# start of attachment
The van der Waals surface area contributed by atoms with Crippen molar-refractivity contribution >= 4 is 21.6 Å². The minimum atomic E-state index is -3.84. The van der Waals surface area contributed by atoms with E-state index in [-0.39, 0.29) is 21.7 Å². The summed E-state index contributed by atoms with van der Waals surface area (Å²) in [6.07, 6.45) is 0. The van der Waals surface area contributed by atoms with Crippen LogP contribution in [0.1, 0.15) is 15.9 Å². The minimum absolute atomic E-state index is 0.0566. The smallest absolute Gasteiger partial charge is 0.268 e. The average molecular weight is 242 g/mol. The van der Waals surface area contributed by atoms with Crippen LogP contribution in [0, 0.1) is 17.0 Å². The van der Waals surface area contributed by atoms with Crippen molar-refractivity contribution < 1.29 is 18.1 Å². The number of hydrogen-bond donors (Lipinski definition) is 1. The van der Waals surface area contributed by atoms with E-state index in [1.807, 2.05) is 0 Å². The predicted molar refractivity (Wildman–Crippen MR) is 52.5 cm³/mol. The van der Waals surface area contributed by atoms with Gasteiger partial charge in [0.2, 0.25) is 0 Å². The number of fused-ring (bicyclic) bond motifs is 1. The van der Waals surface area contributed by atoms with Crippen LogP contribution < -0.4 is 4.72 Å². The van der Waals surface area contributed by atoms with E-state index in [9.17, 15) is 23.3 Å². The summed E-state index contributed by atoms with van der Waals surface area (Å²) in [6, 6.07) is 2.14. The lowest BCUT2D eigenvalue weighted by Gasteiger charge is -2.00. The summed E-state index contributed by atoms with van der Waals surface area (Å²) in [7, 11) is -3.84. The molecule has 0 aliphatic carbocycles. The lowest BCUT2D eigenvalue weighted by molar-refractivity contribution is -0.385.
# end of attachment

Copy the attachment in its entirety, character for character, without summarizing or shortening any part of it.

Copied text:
The van der Waals surface area contributed by atoms with Crippen molar-refractivity contribution >= 4 is 21.6 Å². The minimum atomic E-state index is -3.84. The van der Waals surface area contributed by atoms with E-state index in [-0.39, 0.29) is 21.7 Å². The summed E-state index contributed by atoms with van der Waals surface area (Å²) in [6.07, 6.45) is 0. The van der Waals surface area contributed by atoms with Crippen LogP contribution in [0.1, 0.15) is 15.9 Å². The minimum absolute atomic E-state index is 0.0566. The smallest absolute Gasteiger partial charge is 0.268 e. The average molecular weight is 242 g/mol. The van der Waals surface area contributed by atoms with Crippen LogP contribution in [0, 0.1) is 17.0 Å². The van der Waals surface area contributed by atoms with Crippen molar-refractivity contribution < 1.29 is 18.1 Å². The number of hydrogen-bond donors (Lipinski definition) is 1. The van der Waals surface area contributed by atoms with E-state index in [1.807, 2.05) is 0 Å². The predicted molar refractivity (Wildman–Crippen MR) is 52.5 cm³/mol. The van der Waals surface area contributed by atoms with Gasteiger partial charge in [0.2, 0.25) is 0 Å². The number of fused-ring (bicyclic) bond motifs is 1. The van der Waals surface area contributed by atoms with Crippen LogP contribution < -0.4 is 4.72 Å². The van der Waals surface area contributed by atoms with E-state index in [9.17, 15) is 23.3 Å². The summed E-state index contributed by atoms with van der Waals surface area (Å²) in [6, 6.07) is 2.14. The lowest BCUT2D eigenvalue weighted by Gasteiger charge is -2.00. The summed E-state index contributed by atoms with van der Waals surface area (Å²) in [7, 11) is -3.84. The molecule has 0 aliphatic carbocycles. The lowest BCUT2D eigenvalue weighted by molar-refractivity contribution is -0.385.